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COP26: Could hemp help tackle climate change?

As world leaders gather to discuss climate change, we ask if hemp could be part of the green solution



Climate change: Cop26

As the world watches the events of the United Nations Climate Change Conference 2021, in Glasgow, we examine if hemp could play a part in the reduction of carbon emissions.

Earlier this year, the IPCC report on climate change revealed the shocking state of the environment with a code red warning.

The Intergovernmental Panel on Climate Change (IPCC) report didn’t hold back on the damage done to the planet by greenhouse gasses. The assessment found that the 1.5C warming target will be breached without ‘immediate, rapid and large scale reductions in greenhouse gas emissions.”

The landmark United Nations review predicts the earth will see more heatwaves, flooding and drought over the next twenty years as we move towards the target. It states the rate of warming over the last 2000 years has been ‘unprecedented’ and it is ‘unequivocal’ that human influence has played a part in making the world hotter.

So what can we do? While there are smaller changes we can make, it comes down to potentially changing our industries. We examine how hemp could play a part in contributing to reducing our emissions and environmental damage.

Climate change: hemp can lock in carbon

Climate change and….. bioaccumulation

Hemp has the potential to absorb carbon dioxide which contributes to climate change. The greenhouse effect is caused by gases in the atmosphere such as carbon dioxide trapping heat. Humans contribute to these gases by burning fossil fuels like coal. This creates more carbon dioxide in the atmosphere which will in turn trap more heat causing the earth to heat up.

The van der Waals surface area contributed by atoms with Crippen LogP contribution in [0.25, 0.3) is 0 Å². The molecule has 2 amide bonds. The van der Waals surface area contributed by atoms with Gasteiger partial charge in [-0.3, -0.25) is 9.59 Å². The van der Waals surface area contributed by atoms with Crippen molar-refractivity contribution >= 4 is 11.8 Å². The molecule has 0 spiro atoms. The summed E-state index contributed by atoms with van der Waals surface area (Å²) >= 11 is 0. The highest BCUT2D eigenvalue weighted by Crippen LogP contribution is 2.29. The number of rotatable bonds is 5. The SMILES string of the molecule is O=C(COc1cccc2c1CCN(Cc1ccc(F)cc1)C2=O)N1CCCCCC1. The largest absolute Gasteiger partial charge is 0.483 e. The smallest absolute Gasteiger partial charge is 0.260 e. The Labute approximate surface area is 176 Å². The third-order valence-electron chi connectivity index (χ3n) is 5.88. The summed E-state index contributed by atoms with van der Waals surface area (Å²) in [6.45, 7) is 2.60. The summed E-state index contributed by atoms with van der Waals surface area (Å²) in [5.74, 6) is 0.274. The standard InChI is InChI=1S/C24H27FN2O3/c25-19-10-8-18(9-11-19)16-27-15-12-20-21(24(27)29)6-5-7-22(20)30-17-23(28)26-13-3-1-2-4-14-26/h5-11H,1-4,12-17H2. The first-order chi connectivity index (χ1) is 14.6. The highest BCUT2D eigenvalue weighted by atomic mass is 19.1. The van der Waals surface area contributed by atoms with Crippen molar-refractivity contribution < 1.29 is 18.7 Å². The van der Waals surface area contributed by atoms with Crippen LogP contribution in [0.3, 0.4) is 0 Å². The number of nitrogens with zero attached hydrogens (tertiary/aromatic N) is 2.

A hemp field could absorb up to 15 tonnes of CO2 per hectare and it converts quickly. It absorbs more carbon dioxide than any other crop or commercial forestry. Hemp consumes four times more CO2 than trees but grows much faster in just 12 to 14 weeks.

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Climate change and food: a bowl of hemp seeds on a wooden board next to a small bottle of yellow oil.

Climate change and….human and animal foods

The food industry can put huge strains on the environment. Soy in particular has caused widespread damage to areas like the Amazon rainforest. It’s not just the growing popularity of soy milk but soybeans are grown in large quantities to feed cattle for meat and dairy production. Large areas of the Amazon forest have been cleared to plant more soybeans.

Hemp can provide an alternative feed for animals after the waste material such as the hemp seed meal which is left after oil is extracted. It can also be made into silage. Hemp leaves can make excellent absorbent bedding for animals. Hemp seeds are commonly used as birdseed mixes.

But it’s not just the animals that can benefit from eating hemp. It’s a great source of nutrients and vegan-friendly protein with essential amino acids. It is made into flour, milk, oil, cooking pastes, seeds and protein powders for human consumption.

Climate change: A selection of hemp alternative items on a beige background. There is a knife and fork on the plate along with cups, balls of string, cannabis leaves and a comb

Climate change and…… plastic production

Plastic pollution is a huge problem, especially in our oceans. As it is not biodegradable, the small parts, bottles or Microparticles sit in our seas growing in size to the point where we could have more plastic than fish if we continue. A report from 2016 estimated the ocean is expected to contain one tonne of plastic for every three tonnes of fish by 2025, and by 2050, more plastics than fish.